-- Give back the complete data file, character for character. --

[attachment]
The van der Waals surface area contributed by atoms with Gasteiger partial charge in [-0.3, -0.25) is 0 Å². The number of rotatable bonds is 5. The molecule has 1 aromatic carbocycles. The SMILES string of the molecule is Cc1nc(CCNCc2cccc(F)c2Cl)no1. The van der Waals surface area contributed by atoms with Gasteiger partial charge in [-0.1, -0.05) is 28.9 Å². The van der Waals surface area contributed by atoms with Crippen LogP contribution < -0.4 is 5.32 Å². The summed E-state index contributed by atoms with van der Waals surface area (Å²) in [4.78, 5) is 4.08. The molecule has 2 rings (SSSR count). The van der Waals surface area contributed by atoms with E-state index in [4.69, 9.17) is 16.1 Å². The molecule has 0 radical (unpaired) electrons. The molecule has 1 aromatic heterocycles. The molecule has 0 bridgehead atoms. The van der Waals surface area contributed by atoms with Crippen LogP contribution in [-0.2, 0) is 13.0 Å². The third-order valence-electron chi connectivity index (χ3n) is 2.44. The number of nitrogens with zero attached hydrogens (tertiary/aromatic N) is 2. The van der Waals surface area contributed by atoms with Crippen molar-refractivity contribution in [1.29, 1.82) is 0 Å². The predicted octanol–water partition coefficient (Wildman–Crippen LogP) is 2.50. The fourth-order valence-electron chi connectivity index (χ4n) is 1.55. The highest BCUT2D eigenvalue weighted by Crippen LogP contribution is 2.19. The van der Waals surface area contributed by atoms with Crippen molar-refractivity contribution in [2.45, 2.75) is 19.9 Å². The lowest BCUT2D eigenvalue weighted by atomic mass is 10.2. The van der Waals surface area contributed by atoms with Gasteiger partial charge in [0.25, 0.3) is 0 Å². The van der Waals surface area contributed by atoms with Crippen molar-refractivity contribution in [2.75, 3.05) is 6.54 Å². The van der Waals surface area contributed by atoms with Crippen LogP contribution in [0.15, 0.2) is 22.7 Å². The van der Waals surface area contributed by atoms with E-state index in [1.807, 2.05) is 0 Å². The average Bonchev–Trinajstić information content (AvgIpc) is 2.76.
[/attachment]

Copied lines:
The van der Waals surface area contributed by atoms with Gasteiger partial charge in [-0.3, -0.25) is 0 Å². The number of rotatable bonds is 5. The molecule has 1 aromatic carbocycles. The SMILES string of the molecule is Cc1nc(CCNCc2cccc(F)c2Cl)no1. The van der Waals surface area contributed by atoms with Gasteiger partial charge in [-0.1, -0.05) is 28.9 Å². The van der Waals surface area contributed by atoms with Crippen LogP contribution < -0.4 is 5.32 Å². The summed E-state index contributed by atoms with van der Waals surface area (Å²) in [4.78, 5) is 4.08. The molecule has 2 rings (SSSR count). The van der Waals surface area contributed by atoms with E-state index in [4.69, 9.17) is 16.1 Å². The molecule has 0 radical (unpaired) electrons. The molecule has 1 aromatic heterocycles. The molecule has 0 bridgehead atoms. The van der Waals surface area contributed by atoms with Crippen LogP contribution in [-0.2, 0) is 13.0 Å². The third-order valence-electron chi connectivity index (χ3n) is 2.44. The number of nitrogens with zero attached hydrogens (tertiary/aromatic N) is 2. The van der Waals surface area contributed by atoms with Crippen molar-refractivity contribution in [1.29, 1.82) is 0 Å². The predicted octanol–water partition coefficient (Wildman–Crippen LogP) is 2.50. The fourth-order valence-electron chi connectivity index (χ4n) is 1.55. The highest BCUT2D eigenvalue weighted by Crippen LogP contribution is 2.19. The van der Waals surface area contributed by atoms with Crippen molar-refractivity contribution in [2.45, 2.75) is 19.9 Å². The lowest BCUT2D eigenvalue weighted by atomic mass is 10.2. The van der Waals surface area contributed by atoms with Gasteiger partial charge in [0.25, 0.3) is 0 Å². The van der Waals surface area contributed by atoms with Crippen molar-refractivity contribution in [2.75, 3.05) is 6.54 Å². The van der Waals surface area contributed by atoms with Crippen LogP contribution in [0.15, 0.2) is 22.7 Å². The van der Waals surface area contributed by atoms with E-state index in [1.807, 2.05) is 0 Å². The average Bonchev–Trinajstić information content (AvgIpc) is 2.76.